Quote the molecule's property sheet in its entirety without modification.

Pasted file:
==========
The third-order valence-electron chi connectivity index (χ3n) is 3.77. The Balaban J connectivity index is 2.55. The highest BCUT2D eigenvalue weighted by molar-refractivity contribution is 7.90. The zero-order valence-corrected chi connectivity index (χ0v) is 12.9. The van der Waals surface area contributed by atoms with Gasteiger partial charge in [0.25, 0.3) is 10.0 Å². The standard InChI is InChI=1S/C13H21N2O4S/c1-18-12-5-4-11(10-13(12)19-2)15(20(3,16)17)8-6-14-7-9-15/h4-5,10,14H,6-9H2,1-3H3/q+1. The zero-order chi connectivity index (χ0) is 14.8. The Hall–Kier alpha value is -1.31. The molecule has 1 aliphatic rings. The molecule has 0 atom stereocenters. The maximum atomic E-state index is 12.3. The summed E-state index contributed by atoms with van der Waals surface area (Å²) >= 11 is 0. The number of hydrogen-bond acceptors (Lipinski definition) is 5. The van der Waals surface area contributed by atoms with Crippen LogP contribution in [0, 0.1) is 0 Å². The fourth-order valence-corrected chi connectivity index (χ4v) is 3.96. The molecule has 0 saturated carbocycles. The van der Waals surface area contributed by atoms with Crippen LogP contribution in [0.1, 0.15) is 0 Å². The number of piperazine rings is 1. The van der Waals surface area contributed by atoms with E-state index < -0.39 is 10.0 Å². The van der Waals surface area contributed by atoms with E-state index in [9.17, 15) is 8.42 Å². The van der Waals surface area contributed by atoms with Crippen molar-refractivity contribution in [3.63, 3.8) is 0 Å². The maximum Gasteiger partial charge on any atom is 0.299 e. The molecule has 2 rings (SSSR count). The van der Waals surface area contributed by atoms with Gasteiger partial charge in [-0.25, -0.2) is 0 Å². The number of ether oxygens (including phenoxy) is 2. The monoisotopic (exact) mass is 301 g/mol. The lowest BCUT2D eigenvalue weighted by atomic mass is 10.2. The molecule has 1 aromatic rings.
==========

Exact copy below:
The third-order valence-electron chi connectivity index (χ3n) is 3.77. The Balaban J connectivity index is 2.55. The highest BCUT2D eigenvalue weighted by molar-refractivity contribution is 7.90. The zero-order valence-corrected chi connectivity index (χ0v) is 12.9. The van der Waals surface area contributed by atoms with Gasteiger partial charge in [0.25, 0.3) is 10.0 Å². The standard InChI is InChI=1S/C13H21N2O4S/c1-18-12-5-4-11(10-13(12)19-2)15(20(3,16)17)8-6-14-7-9-15/h4-5,10,14H,6-9H2,1-3H3/q+1. The zero-order chi connectivity index (χ0) is 14.8. The Hall–Kier alpha value is -1.31. The molecule has 1 aliphatic rings. The molecule has 0 atom stereocenters. The maximum atomic E-state index is 12.3. The summed E-state index contributed by atoms with van der Waals surface area (Å²) >= 11 is 0. The number of hydrogen-bond acceptors (Lipinski definition) is 5. The van der Waals surface area contributed by atoms with Crippen LogP contribution in [0, 0.1) is 0 Å². The fourth-order valence-corrected chi connectivity index (χ4v) is 3.96. The molecule has 0 saturated carbocycles. The van der Waals surface area contributed by atoms with Crippen LogP contribution in [0.1, 0.15) is 0 Å². The number of piperazine rings is 1. The van der Waals surface area contributed by atoms with E-state index < -0.39 is 10.0 Å². The van der Waals surface area contributed by atoms with E-state index in [9.17, 15) is 8.42 Å². The van der Waals surface area contributed by atoms with Crippen molar-refractivity contribution in [3.63, 3.8) is 0 Å². The maximum Gasteiger partial charge on any atom is 0.299 e. The molecule has 2 rings (SSSR count). The van der Waals surface area contributed by atoms with Gasteiger partial charge in [-0.25, -0.2) is 0 Å². The number of ether oxygens (including phenoxy) is 2. The monoisotopic (exact) mass is 301 g/mol. The lowest BCUT2D eigenvalue weighted by atomic mass is 10.2. The molecule has 1 aromatic rings.